A comprehensive dental exam will be performed by your dentist at your initial dental visit. At regular check-up exams, your dentist and hygienist will include the following:
Examination of diagnostic x-rays (radiographs): Essential for detection of decay, tumors, cysts, and bone loss. X-rays also help determine tooth and root positions.
Oral cancer screening: Check the face, neck, lips, tongue, throat, tissues, and gums for any signs of oral cancer.
Professional Dental Cleaning
Professional dental cleanings (dental prophylaxis) are usually performed by Registered Dental Hygienists. Your cleaning appointment will include a dental exam and the following:
- Removal of calculus (tartar): Calculus is hardened plaque that has been left on the tooth for some time and is now firmly attached to the tooth surface. Calculus forms above and below the gum line and can only be removed with special dental instruments.
- Removal of plaque: Plaque is a sticky, almost invisible film that forms on the teeth. It is a growing colony of living bacteria, food debris, and saliva. The bacteria produce toxins (poisons) that inflame the gums. This inflammation is the start of periodontal disease!
- Teeth polishing: Remove stain and plaque that is not otherwise removed during tooth brushing and scaling.
Fluoride is the most effective agent available
to help prevent tooth decay. It is a mineral that is naturally present
in varying amounts in almost all foods and water supplies. The benefits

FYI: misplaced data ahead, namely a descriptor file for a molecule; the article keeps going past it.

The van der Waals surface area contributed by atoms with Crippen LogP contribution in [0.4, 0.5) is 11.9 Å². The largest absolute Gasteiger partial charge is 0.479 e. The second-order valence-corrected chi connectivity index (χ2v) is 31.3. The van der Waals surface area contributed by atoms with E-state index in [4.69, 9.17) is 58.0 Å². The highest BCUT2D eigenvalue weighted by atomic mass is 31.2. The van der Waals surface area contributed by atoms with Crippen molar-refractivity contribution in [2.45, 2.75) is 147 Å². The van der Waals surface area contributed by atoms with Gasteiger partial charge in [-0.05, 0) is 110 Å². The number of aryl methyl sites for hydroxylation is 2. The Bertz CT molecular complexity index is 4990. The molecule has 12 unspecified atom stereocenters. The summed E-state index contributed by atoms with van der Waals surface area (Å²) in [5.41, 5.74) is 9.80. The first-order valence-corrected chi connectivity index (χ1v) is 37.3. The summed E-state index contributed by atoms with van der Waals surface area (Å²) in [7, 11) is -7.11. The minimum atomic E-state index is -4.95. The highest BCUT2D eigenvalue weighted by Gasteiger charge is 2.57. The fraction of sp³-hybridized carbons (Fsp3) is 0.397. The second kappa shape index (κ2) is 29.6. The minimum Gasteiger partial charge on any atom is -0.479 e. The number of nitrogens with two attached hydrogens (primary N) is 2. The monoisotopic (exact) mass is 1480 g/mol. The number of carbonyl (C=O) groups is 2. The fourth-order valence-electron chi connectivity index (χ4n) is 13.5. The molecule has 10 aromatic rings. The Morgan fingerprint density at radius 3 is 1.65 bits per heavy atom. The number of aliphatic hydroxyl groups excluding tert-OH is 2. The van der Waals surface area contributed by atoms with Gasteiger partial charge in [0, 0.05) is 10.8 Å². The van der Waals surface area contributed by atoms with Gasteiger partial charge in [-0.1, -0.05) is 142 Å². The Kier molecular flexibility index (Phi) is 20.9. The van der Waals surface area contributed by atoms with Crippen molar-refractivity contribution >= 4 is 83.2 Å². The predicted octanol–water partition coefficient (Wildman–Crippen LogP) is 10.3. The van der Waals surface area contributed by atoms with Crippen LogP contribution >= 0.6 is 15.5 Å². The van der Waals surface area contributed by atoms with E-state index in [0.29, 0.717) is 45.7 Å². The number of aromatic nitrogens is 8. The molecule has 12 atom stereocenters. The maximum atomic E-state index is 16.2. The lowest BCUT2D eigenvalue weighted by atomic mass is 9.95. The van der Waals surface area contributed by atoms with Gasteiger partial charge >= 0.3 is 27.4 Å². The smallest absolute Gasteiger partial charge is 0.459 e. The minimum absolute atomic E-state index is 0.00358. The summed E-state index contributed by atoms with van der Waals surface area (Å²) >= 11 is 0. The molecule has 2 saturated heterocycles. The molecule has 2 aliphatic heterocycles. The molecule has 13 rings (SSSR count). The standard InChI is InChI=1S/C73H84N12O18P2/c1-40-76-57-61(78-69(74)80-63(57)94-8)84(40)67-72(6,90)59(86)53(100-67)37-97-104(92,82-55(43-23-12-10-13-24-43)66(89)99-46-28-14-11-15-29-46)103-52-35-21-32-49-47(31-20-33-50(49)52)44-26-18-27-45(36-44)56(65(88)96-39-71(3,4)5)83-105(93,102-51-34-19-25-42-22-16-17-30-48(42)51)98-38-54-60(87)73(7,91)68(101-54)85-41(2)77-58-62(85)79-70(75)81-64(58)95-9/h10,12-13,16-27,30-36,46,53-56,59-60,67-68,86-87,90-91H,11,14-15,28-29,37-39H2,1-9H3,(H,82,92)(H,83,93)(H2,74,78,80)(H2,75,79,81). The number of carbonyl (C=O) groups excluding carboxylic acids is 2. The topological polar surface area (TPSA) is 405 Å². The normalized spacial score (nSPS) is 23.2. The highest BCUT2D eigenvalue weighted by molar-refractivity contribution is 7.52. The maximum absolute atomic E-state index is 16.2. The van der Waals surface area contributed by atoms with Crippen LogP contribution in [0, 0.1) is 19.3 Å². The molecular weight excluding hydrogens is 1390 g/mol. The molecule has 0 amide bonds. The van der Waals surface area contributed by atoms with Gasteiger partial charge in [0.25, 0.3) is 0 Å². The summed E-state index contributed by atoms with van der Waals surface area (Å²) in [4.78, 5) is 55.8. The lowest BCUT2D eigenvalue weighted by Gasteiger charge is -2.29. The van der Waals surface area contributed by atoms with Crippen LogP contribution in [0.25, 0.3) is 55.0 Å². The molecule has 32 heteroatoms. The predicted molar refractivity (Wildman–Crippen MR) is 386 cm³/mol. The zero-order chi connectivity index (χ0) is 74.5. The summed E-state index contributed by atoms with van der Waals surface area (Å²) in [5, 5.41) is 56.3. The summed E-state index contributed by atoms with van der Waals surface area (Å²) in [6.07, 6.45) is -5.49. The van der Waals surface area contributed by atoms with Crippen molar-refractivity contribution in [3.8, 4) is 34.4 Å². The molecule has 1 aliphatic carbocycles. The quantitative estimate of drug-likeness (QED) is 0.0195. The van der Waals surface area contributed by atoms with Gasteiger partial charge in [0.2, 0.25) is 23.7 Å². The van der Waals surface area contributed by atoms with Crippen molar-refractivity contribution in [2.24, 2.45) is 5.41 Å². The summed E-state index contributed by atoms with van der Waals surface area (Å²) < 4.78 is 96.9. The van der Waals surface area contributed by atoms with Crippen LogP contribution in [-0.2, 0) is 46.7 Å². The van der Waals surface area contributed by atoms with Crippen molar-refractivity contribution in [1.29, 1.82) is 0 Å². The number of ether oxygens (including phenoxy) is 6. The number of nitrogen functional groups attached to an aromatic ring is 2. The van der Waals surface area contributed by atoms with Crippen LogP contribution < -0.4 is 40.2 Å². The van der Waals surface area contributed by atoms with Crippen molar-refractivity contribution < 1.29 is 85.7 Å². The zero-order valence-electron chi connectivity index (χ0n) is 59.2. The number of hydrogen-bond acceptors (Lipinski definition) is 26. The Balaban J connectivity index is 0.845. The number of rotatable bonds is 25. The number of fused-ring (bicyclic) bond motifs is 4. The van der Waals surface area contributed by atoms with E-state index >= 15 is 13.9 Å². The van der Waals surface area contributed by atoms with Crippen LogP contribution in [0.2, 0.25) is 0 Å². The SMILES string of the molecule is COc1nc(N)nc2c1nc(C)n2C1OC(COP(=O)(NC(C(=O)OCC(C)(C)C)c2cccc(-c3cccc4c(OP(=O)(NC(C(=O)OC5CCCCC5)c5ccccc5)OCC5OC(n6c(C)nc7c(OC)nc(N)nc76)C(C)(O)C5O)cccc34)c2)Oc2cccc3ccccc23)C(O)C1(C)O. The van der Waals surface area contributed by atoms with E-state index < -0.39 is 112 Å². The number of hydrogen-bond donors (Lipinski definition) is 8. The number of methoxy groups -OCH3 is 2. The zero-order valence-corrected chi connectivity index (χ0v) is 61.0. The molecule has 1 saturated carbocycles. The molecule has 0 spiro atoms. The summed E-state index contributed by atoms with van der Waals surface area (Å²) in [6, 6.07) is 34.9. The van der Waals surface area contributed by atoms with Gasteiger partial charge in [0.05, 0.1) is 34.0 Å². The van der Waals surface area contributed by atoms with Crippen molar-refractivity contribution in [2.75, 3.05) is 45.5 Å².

of fluoride have been well known for over 50 years and are supported by
many health and professional organizations.
Fluoride works in two ways:
strengthens the teeth once they have erupted by seeping into the outer
surface of the tooth enamel, making the teeth more resistant to decay.
We gain topical fluoride by using fluoride containing dental products
such as toothpaste, mouth rinses, and gels. Dentists and dental
hygienists generally recommend that children have a professional
application of fluoride twice a year during dental check-ups.
Systemic fluoride strengthens the teeth that have erupted as well as those that are developing under the gums.
We gain systemic fluoride from most foods and our community water
supplies. It is also available as a supplement in drop or gel form and
can be prescribed by your dentist or physician. Generally, fluoride
drops are recommended for infants, and tablets are best suited for
children up through the teen years. It is very important to monitor the
amounts of fluoride a child ingests. If too much fluoride is consumed
while the teeth are developing, a condition called fluorosis (white
spots on the teeth) may result.
Although most people receive fluoride from food
and water, sometimes it is not enough to help prevent decay. Your
dentist or dental hygienist may recommend the use of home and/or
professional fluoride treatments for the following reasons:
Deep pits and fissures on the chewing surfaces of teeth.
Exposed and sensitive root surfaces.
Fair to poor oral hygiene habits.
Frequent sugar and carbohydrate intake.
Inadequate exposure to fluorides.
Inadequate saliva flow due to medical conditions, medical treatments or medications.
Recent history of dental decay.
Remember, fluoride alone will not prevent tooth decay! It
is important to brush at least twice a day, floss regularly, eat
balanced meals, reduce sugary snacks, and visit your dentist on a
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